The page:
actually this past time I had I had a
compressor which I use a lot little tiny
compressor and made by fulltone these
that like this make like all the time do
you is that an always-on yeah I think
that has become almost an always on
pedal now because I love the the tight
compressed sound and this particular
compressor gives but it also really can
boost the tone of the brightness and the
overall the beefiness to it when you
need a little extra oh if it almost acts
as like a boost pedal more than a
compressor it’s really interesting like
I never was in the compressor pedals at
all this thing was totally opened up my
plane yeah and I’m doing to get like a
lot of different tones and stuff so
that’s almost like I always online have
this new dumb blade overdrive specialist
I got overdrive and boost pedal in one
but it’s this big overdrive mm pedal it
looks beautiful and then I actually
brought it another I broke my other
distortion pedal so I just replaced it
with an an OCD I had laying around but
those OCD pedals no you see them all
over the place they’re not bad you can
get some good tones of those live up to
it and then I just use for like on the
rogue so now I’m kind of making two rigs
right now at home slash studio use and
then
right Greg and like the TC electronic
Hall of Fame Weaver when the TC
electronic flashback the red and blue
the blue is that the red is the reverb
they’re really a great combo for Delaney
Weaver you don’t need a whole lot when
you’re on stage I mean it’s very small
like simple pedals not a lot of effects
on it so I can just be able to go and
get my sound stout and quick and keep
rolling did you rather use that the the
pedal rather than the fenders spring
reverb yeah so my reverb broke I like a
month into the past context I just used
the reverb through the amp and that was
great but that Reavers this particular
amp would linger even on three three and
a half the plucks reverb they went
winger yeah anyway one one thing it will
just keep going that’s when the first
thing they noticed that seems like a
problem yeah yeah yeah son Norman two
and three and then for some BB King saw
until they’re slower blues Tunes or
whatnot you know boosted me up a little
bit
I didn’t use the Reaper through the amp
pretty much that entire time and then
you know volume pedal I use quite a bit
mm-hmm
wha pedal of course got to have that I
have a boss SE
course ii ii ii okay the blue one so the
eighties original from the 80s yep
amazing sound I love that thing it’s so
nice I have one as well somewhere around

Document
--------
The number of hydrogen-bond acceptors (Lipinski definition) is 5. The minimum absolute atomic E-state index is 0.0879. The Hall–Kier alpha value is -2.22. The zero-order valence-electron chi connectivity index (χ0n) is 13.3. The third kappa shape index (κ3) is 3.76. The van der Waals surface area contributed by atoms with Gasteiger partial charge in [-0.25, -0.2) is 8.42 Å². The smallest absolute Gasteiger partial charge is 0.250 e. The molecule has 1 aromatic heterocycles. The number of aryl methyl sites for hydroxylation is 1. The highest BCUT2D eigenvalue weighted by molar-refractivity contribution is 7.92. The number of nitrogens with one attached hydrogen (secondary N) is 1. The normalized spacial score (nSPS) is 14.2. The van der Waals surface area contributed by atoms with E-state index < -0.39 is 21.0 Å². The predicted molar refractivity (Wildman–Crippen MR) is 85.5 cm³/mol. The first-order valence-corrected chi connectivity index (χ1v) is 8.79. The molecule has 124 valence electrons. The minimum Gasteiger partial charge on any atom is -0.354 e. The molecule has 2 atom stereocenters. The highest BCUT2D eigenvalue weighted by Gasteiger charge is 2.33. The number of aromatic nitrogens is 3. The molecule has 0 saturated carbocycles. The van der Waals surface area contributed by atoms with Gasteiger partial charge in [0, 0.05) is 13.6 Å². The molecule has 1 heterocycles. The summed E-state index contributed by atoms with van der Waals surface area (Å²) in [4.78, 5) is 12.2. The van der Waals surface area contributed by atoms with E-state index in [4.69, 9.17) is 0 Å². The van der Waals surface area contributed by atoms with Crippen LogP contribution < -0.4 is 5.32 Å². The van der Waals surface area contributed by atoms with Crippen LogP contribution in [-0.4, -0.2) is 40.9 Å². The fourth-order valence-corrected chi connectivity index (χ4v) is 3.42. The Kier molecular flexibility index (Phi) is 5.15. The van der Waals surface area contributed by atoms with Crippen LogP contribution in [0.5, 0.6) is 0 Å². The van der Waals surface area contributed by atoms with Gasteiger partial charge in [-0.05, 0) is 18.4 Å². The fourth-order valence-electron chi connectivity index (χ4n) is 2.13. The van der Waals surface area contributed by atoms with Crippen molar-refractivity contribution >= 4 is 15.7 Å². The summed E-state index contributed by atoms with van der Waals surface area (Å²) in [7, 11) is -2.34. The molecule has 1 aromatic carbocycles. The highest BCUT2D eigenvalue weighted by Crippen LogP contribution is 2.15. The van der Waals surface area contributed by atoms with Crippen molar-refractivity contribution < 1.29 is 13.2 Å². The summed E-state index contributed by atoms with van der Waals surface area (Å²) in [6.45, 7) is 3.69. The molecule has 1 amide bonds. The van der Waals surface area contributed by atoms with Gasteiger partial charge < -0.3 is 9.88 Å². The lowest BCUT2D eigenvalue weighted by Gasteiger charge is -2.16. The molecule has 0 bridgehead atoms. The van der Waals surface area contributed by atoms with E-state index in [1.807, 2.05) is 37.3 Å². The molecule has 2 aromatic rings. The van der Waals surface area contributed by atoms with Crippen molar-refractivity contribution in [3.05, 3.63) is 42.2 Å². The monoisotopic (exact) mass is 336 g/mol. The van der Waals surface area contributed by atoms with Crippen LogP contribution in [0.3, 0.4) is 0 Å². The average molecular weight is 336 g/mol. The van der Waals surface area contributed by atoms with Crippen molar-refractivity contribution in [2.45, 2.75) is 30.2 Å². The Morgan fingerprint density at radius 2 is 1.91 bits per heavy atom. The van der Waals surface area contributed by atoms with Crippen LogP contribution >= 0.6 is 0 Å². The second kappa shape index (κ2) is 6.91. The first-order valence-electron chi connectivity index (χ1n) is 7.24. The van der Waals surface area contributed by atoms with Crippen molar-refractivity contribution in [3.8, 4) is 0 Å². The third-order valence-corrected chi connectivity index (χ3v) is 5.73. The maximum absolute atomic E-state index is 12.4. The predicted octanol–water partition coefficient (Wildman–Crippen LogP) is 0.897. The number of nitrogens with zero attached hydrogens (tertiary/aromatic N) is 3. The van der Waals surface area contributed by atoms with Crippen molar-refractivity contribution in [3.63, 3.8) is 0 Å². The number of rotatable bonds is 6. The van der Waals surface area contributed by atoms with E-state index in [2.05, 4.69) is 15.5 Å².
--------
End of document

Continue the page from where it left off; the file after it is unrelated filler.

yeah I have a Yankee power supply that I
use that is amazing I highly recommend
those I got one you can actually adjust
the voltage for your last four outputs
so you have a obscure pedal or something
that requires some of the other than
mine right mind Bowl or whatever you can
change it 14 or 12 that’s right and then
I also bring stuff just to practice but
I got a ditto x4 Loop Station that I
used to loop stuff and practice you know
I like to sometimes when I started
getting into like adding and like some
sort of base screws and let’s just play
play a line the base line my guitar like
an odd time like five four seven seven
eight or something and then practice my
modes go for that because everyday I do
a key noise you know so today’s apps
Mars G flat next days jeans go up and
every day do all the modes there all the
keys so like just
major mode melodic minor harmonic minor
how about a major and that’s like
something I do every day
hmm just kind of bringing some tools to
help get I have some fun when you know
just a loop stuff and practice when
you’re stuck on the ship you know a lot
of time you hear you have a looping
pedals like the number especially with
Christmas being right around the corner
a lot of my students parents have been
asking me like yeah hey you know we’re
thinking about getting something for you
know for the guitar for Christmas what
should I get him like a cord and you go
I just would play it on the loop pedal
then just figure out how to solo around
it yeah something that John McLaughlin
did religiously actually he would take a
cord with a little more color to figure
out how to solo around it how many
different ways I could solo around it
could take at a seven sorry five sharp
nine okay what modes for me first of all
where does exist and what other cool
things can I do over that to blow over
make it look cool so I think a looper is
essential to somebody who’s really
wanting to help open up they’re solely I
think it’s very much essential so you
can sit down and just spend like two
hours just just putting everything in
your head out there over maybe one quart
three ports without the pressure of you
know being in a live situation or even
writing friends or your right you know
bandmates like you know word in front of
them right you don’t have to invite over
that friend anymore to play some chords